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Myrciaria cauliflora (Jaboticaba) is a popular native Brazilian fruit tree or shrub. It reaches a height of 15 to 30 feet and spread up to 18 feet. It is profusely branching crown, branches angling upward to form a dense rounded or vase-like symmetrical crown. The attractive bark is smooth, reddish-brown, peeling to reveal cream to gray underbark. Leaves are entire, simple, opposite, lance-shaped to elliptical, and 1 to 4 inches long. Young leaves are color salmon becoming dark green when mature. Also, flowers are small, white, under 1/4 inch across, with numerous stamens, typically borne in groups of 4 directly on the trunk and large branches; hence the species name.
Furthermore, the fruits are round, black, grape-like with a glossy thick skin, and contain fleshy pulp and 1 to 5 seeds. The fruits are commercialized, tasty when eaten fresh, crushed for juice and made into jam and jelly. Propagation may be by seed, air layering or root cuttings. In cultivation, the tree prefers moist, rich, slightly acidic soils with good drainage. Regular watering will induce continuously flowering and fruiting.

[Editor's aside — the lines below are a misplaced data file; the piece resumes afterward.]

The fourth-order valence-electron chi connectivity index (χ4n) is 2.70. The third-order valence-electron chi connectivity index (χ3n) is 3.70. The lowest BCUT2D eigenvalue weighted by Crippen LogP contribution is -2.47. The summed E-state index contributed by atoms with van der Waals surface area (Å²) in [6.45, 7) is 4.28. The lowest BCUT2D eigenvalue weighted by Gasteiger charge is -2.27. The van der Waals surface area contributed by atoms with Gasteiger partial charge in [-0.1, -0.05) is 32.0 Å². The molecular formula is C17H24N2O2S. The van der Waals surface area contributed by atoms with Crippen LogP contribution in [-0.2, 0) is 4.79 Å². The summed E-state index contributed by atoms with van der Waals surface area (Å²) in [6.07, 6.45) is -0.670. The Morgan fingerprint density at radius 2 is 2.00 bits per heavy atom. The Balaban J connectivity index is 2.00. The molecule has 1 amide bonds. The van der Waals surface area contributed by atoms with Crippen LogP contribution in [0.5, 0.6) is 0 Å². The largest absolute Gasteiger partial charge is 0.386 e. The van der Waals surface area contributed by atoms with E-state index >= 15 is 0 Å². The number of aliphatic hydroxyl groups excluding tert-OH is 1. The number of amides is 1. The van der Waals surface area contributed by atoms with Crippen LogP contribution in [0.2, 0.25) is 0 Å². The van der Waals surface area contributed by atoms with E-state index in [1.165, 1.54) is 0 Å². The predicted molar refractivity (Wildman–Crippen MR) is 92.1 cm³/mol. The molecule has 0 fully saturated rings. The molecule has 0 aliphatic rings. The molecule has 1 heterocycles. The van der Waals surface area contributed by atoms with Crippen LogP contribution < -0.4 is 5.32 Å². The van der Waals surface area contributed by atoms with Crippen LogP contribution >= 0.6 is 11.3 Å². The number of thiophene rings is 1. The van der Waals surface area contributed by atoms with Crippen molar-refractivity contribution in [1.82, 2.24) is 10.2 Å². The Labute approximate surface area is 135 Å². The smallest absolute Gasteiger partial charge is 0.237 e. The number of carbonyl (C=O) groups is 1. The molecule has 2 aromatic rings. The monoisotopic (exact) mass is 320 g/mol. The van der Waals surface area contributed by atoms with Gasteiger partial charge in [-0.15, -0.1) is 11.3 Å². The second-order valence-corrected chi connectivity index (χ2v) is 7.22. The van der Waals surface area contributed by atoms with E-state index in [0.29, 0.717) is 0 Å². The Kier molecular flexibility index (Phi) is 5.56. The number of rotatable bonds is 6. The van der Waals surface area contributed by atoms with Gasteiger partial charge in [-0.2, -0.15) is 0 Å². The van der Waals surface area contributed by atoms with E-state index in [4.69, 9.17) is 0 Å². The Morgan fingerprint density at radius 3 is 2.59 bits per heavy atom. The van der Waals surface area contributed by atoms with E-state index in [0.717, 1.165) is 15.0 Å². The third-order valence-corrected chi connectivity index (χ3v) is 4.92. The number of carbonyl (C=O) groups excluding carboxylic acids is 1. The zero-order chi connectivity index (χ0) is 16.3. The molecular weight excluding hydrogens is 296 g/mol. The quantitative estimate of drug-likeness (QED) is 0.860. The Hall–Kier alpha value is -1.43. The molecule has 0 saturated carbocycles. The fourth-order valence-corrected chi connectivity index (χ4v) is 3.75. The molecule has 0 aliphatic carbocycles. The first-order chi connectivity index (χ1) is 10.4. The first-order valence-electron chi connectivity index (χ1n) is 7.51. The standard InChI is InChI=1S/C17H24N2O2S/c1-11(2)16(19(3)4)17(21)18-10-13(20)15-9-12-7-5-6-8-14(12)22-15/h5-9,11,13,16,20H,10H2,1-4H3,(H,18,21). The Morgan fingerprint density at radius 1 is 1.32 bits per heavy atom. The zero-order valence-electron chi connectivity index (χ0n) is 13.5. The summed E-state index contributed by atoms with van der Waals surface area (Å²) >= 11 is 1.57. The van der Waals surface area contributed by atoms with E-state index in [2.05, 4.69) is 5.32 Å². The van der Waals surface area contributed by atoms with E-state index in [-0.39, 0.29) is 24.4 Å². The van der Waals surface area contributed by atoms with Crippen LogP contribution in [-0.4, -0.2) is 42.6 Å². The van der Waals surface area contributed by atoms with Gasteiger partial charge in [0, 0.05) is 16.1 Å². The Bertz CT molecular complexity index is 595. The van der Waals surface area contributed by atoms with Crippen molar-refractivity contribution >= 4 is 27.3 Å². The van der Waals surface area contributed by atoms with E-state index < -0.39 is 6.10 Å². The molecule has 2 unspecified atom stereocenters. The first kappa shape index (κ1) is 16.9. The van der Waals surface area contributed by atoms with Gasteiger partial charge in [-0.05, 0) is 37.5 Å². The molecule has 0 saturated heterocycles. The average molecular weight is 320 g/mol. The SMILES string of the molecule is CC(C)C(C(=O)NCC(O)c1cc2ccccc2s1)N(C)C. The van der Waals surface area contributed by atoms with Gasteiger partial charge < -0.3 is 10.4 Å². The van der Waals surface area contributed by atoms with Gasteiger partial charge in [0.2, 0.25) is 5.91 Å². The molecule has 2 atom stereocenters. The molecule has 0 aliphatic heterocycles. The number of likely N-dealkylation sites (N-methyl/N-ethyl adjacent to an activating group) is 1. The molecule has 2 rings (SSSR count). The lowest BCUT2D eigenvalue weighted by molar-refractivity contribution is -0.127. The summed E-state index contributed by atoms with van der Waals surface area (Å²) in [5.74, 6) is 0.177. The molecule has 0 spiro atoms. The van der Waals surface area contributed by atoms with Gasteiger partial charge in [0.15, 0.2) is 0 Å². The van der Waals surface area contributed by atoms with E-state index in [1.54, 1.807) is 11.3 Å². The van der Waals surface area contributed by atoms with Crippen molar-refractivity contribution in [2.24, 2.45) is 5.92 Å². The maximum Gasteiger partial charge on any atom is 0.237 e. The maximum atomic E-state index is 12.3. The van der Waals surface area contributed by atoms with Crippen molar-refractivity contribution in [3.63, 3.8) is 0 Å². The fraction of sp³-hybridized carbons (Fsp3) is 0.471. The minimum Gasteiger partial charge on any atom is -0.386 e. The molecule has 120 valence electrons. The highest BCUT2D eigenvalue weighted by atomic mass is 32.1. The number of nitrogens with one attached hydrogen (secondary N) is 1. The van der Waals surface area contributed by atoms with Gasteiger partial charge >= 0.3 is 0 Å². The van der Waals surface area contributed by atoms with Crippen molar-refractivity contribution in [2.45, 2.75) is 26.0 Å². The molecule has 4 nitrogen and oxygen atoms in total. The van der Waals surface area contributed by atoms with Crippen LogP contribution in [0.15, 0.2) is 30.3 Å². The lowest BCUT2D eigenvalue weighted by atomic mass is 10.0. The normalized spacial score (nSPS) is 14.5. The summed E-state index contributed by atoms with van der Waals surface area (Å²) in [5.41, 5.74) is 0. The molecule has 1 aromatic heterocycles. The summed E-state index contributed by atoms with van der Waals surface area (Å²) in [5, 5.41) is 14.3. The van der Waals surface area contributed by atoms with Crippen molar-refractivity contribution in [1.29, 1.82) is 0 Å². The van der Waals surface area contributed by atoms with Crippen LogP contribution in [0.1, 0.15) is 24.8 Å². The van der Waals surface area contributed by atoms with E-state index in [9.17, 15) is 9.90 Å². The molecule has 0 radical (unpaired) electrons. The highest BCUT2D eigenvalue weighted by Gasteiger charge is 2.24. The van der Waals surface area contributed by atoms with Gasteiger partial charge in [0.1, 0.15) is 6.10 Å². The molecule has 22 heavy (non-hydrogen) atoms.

Besides, pruning is necessary to shape Myrciaria cauliflora (Jaboticaba) as a single trunk or multiple trunks. This tree with its trunk and branches festooned with white flowers and black fruits is striking as an accent or specimen plant in small or large garden. It can also be trained as a bonsai plant.